Skip to content

Southern Alberta transgender advocate concerned by yearbook deadnaming

Four transgender students from an Okotoks high school were identified by their deadname says an advocate.
Foothills Composite High School graduate Remi Laboucane is concerned after being one of at least four transgender students deadnamed in this year's yearbook.

According to a student at Foothills Composite High School,  in Okotoks, south of Calgary, this year's yearbook continues a trend of deadnaming students.

Merriam-Webster defines "deadname" as "the name that a transgender person was given at birth and no longer uses upon transitioning."

An email sent to Foothills Composite High School administration by concerned student Remi Laboucane states the yearbook, released on June 12, deadnames at least four transgender students.

"This is a dangerous issue that has come up multiple times in the past; the fact that this frustrating, disappointing memory is what I am left with for my graduating year makes me very angry," reads the email.

Laboucane added that deadnaming is harmful to transgender youth for multiple reasons.

"It can seriously damage a person’s view of the person who deadnamed them and can dangerously take a toll on the individual’s mental health," reads the email.

"Another reason why deadnaming a student is an issue is it can 'out' an individual to their peers, and it is a gamble on who will accept their identity," added Laboucane in the email.

In an interview, Laboucane went into more detail on the implications of deadnaming and related incidents.

"[A name is] more than just a word that's on paper," Laboucane said. "It's being an individual and having an identity, having that connected to your person rather than your birth name."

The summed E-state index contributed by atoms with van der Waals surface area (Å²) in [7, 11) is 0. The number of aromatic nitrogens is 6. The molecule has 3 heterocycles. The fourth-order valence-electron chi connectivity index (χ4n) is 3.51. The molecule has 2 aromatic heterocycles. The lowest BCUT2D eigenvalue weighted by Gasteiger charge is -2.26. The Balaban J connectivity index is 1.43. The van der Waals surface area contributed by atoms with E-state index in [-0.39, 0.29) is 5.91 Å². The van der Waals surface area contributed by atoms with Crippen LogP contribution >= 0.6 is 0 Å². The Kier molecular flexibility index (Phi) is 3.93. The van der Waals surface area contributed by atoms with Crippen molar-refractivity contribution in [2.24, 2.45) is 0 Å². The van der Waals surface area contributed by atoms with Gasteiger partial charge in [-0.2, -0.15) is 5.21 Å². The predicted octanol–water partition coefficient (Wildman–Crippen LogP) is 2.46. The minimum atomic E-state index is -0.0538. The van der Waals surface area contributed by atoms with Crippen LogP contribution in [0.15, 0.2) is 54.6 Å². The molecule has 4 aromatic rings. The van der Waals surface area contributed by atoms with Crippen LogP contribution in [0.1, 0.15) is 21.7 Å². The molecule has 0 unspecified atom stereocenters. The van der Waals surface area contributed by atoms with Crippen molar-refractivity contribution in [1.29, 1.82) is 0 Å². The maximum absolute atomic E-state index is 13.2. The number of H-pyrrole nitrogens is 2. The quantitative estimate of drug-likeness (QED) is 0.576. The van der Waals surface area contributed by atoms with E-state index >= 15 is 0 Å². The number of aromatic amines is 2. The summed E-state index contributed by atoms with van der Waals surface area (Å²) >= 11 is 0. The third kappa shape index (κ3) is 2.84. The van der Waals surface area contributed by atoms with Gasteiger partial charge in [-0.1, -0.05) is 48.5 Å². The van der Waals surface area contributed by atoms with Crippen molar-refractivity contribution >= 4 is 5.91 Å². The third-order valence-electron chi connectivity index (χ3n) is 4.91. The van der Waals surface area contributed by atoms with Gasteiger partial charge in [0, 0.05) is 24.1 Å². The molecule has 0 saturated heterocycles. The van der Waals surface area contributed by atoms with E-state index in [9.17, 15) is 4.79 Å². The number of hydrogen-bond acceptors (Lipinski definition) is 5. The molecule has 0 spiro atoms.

Laboucane, who said the yearbook is put together by faculty and students, wants the school to resolve the issue.

"I suggest that these yearbooks be recalled and republished with the correct names. I do not care that this is a loss of funding for the yearbook, this is a wrong that needs to be righted," reads the email.

Foothills Composite High School and the Foothills School Division did not respond to requests for comment by the Western Wheel, but in a direct response to Laboucane's email, Foothills Composite principal Kerry Welsh affirmed that she is committed to making things right.

"I remember this same concern in Grade 9 when you graduated and once again you are faced with the same challenge of deadnaming. On behalf [of the yearbook team], I am sorry you have to endure this again and I am sorry to hear others were impacted," she wrote.

Welsh added that while the publisher is unable to reprint any quantity of yearbooks, the school "is able to purchase high quality paper and cover pages to ensure students have their names in their yearbooks instead of the deadname" and that the team has a plan to ensure that deadnaming does not occur going forward.

Laboucane, who will be meeting with school staff and working with them to ensure this does not happen again, hopes such advocacy will create meaningful change.

"What's happened with the yearbook has happened," Laboucane said. "It's there's, not a lot that can be done at this point, but I would like to see more attention to be drawn to it and more attention made drawn to the LGBTQ community and how they're treated, especially here in Okotoks."

The incident comes shortly after 2024 Pride Foothills Wide was celebrated, which in turn occurred shortly after an incident of anti-Pride vandalism in Okotoks.

The deadnaming incident comes in light of Government of Alberta legislation announced in February regarding name and pronoun changes by youth, including requiring parental consent for youth 15 and under and requiring the parents of youth ages 16 and 17 to be notified. The legislation is set to be implemented in the fall but has sparked significant concern recently.

"If it is an issue with the government, then I'll take that further, but right now, I'm just trying to keep it local and make sure it doesn't happen again," said Laboucane.

Amir Said

About the Author: Amir Said

Amir Said is a reporter and photographer with the Western Wheel covering local news in Okotoks and Foothills County. For story tips or questions about his articles, Amir can be reached at [email protected].
Read more

push icon
Be the first to read breaking stories. Enable push notifications on your device. Disable anytime.
No thanks